Martha Marcy May Marelene is the ultimate Sundance movie (not an insult). It offers a breakout performance by a new performer (here Elizabeth Olsen) familiar character actor faces from the supporting cast (Sarah Paulson, John Hawkes), and a strong directorial tone and style from first timer Sean Durkin. It’s also a small movie – but not in a bad way – that tells of how a woman survived the cult she was in, and how she tries to adjust to the outside world. Our review of Martha Marcy May Marlene on Blu-ray follows after the jump.
Olsen stars as Martha, nicknamed Marcy May by her cult leader, who begins the movie by leaving the house where her fellow drop-outs live. She’s chased down, and when she finally hits town is confronted by another member. They all figure she’ll come back, so when she calls her sister (Paulson), she’s reluctant to get a ride, but sis Lucy shows up and takes Martha to her country house. She lives there with her husband Ted (Hugh Dancy). Martha is out of sorts, sleeps a lot, pecks at her food, and behaves in odd ways.
This is intercut with her story getting accepted into the fold of the cult, which is headed up by Patrick (Hawkes). There she learns how to fit into their society and accepts that Patrick gets to have his way with her. When it happens for the first time Martha is awoken by Patrick sodomizing her, but afterwards one of her fellow brethren talks about how beautiful it must have been. Martha falls into this lie to be a part of the family.
The films elides the backstory before she joins the cult, but all evidence suggests Martha was a lost girl, and we see her join the group, and accept their practices – even helping drug the next girl to join before Patrick has his way with her. The group is tight, and most seem to be recovering from their previous lives. At Lucy’s place, Martha is at a lost for how to behave, and rejects the idea that her sister is preparing to become a mother. But Martha’s paranoia increases as the film reveals what sent her away from her cult family.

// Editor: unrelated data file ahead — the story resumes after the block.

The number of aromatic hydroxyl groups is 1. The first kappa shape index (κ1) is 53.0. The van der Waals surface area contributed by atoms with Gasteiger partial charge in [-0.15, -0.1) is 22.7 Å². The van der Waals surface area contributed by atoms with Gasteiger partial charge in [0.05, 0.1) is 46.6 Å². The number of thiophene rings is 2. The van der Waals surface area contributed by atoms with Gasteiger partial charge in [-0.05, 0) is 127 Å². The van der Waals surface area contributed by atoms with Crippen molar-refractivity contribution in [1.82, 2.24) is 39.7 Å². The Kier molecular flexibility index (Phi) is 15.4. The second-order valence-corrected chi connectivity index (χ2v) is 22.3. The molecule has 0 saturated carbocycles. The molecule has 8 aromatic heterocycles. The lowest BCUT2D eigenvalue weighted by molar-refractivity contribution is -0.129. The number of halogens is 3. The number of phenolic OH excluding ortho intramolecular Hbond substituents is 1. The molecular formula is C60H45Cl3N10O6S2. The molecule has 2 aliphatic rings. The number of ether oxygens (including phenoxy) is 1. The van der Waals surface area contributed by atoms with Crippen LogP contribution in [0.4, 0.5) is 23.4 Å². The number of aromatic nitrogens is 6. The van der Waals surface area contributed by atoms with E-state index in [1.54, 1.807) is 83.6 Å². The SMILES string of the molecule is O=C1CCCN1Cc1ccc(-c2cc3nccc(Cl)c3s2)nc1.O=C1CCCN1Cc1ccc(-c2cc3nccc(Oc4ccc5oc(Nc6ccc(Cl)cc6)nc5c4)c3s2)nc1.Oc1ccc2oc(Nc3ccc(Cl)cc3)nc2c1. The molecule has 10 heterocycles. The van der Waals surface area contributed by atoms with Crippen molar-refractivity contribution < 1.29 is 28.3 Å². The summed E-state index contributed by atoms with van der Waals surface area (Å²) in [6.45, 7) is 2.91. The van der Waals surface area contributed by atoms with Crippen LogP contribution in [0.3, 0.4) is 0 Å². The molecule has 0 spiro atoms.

More films should begin in media res, and one of the best things about MMMM is how it drops you into the world, often intercutting the present with Martha’s cult past. These cuts are the film at its best. It helps gives the film the sense of dissociation, where you are unsure if the conversation or action is taking place in one timeline or the other. Olsen may overdo her primitive nature when back in civilization (I was slightly distracted by her methods of eating – forks don’t take long to figure out), but Olsen gives a powerful performance by fully committing to the character. It’s easy (and perhaps necessary) to mention that she’s the sister of Mary Kate and Ashley, but this Olsen comes as a blank slate, and so though there may be some family resemblance, this is a role that she kills in. It’s a star-making turn.
Though it’s not a problem, the biggest knock against MMMM is that it’s a small film. For those with no sense of cults or how they exist in modern times, the film gives you enough to understand why Hawkes’s Patrick might have sway over this group of people, but it doesn’t get that far into the psychology of wanting to belong. Durkin’s work here is so on point, the material is handled so well, and the performances are so sharp that when it comes to its ending, that it doesn’t register as a great moment is only because it’s not a profound movie. But as a film that unsettles, as a psychological horror movie, it is very effective.
Fox’s Blu-ray presents the film in widescreen (2.35:1) and in DTS-HD 5.1 Master audio. The film was shot cheap, so the picture quality isn’t excellent, but it seems to be the limitations of the material, not the master. Extras include “Mary Last Seen” (14 min.) with an introduction by Durkin (1 min.). It was his short film that was his research for the movie, and shows more of the seduction of cults. It’s followed by five mostly useless featurettes: “Spotlight on Elizabeth Olson” (3 min.), “The Story” (4 min.), “The Making of Martha Marcy May Marlene” (3 min.) and “A Conversation With the Filmmakers” (3 min.) seem to have been cut for television, and offer brief glimpses of the creative team interspersed with film clips The best supplement is “The Psyche of a Cult” (5 min.) which gets a cult expert to talk about them. There’s also music video and the film’s theatrical trailer.